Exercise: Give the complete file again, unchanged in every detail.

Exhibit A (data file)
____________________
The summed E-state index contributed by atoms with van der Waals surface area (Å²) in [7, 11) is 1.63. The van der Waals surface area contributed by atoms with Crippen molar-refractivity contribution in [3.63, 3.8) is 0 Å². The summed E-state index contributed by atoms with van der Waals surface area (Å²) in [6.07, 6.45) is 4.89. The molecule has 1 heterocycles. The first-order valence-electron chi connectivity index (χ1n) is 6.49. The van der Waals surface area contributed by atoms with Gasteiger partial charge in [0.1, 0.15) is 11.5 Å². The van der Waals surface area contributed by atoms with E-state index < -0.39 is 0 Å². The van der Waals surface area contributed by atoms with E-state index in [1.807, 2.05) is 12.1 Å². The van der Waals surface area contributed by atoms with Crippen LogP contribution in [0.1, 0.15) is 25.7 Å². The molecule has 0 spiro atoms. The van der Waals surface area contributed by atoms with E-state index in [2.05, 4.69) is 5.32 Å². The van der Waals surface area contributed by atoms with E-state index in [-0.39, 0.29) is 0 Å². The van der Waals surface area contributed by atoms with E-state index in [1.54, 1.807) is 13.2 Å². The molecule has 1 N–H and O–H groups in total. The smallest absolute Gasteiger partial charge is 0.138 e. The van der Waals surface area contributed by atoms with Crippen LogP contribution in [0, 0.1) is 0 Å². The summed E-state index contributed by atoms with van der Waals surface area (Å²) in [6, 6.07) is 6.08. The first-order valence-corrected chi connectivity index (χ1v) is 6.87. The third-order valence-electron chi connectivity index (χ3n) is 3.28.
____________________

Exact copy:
The summed E-state index contributed by atoms with van der Waals surface area (Å²) in [7, 11) is 1.63. The van der Waals surface area contributed by atoms with Crippen molar-refractivity contribution in [3.63, 3.8) is 0 Å². The summed E-state index contributed by atoms with van der Waals surface area (Å²) in [6.07, 6.45) is 4.89. The molecule has 1 heterocycles. The first-order valence-electron chi connectivity index (χ1n) is 6.49. The van der Waals surface area contributed by atoms with Gasteiger partial charge in [0.1, 0.15) is 11.5 Å². The van der Waals surface area contributed by atoms with E-state index < -0.39 is 0 Å². The van der Waals surface area contributed by atoms with E-state index in [1.807, 2.05) is 12.1 Å². The van der Waals surface area contributed by atoms with Crippen LogP contribution in [0.1, 0.15) is 25.7 Å². The molecule has 0 spiro atoms. The van der Waals surface area contributed by atoms with E-state index in [2.05, 4.69) is 5.32 Å². The van der Waals surface area contributed by atoms with E-state index in [-0.39, 0.29) is 0 Å². The van der Waals surface area contributed by atoms with E-state index in [1.54, 1.807) is 13.2 Å². The molecule has 1 N–H and O–H groups in total. The smallest absolute Gasteiger partial charge is 0.138 e. The van der Waals surface area contributed by atoms with Crippen LogP contribution in [0, 0.1) is 0 Å². The summed E-state index contributed by atoms with van der Waals surface area (Å²) in [6, 6.07) is 6.08. The first-order valence-corrected chi connectivity index (χ1v) is 6.87. The third-order valence-electron chi connectivity index (χ3n) is 3.28.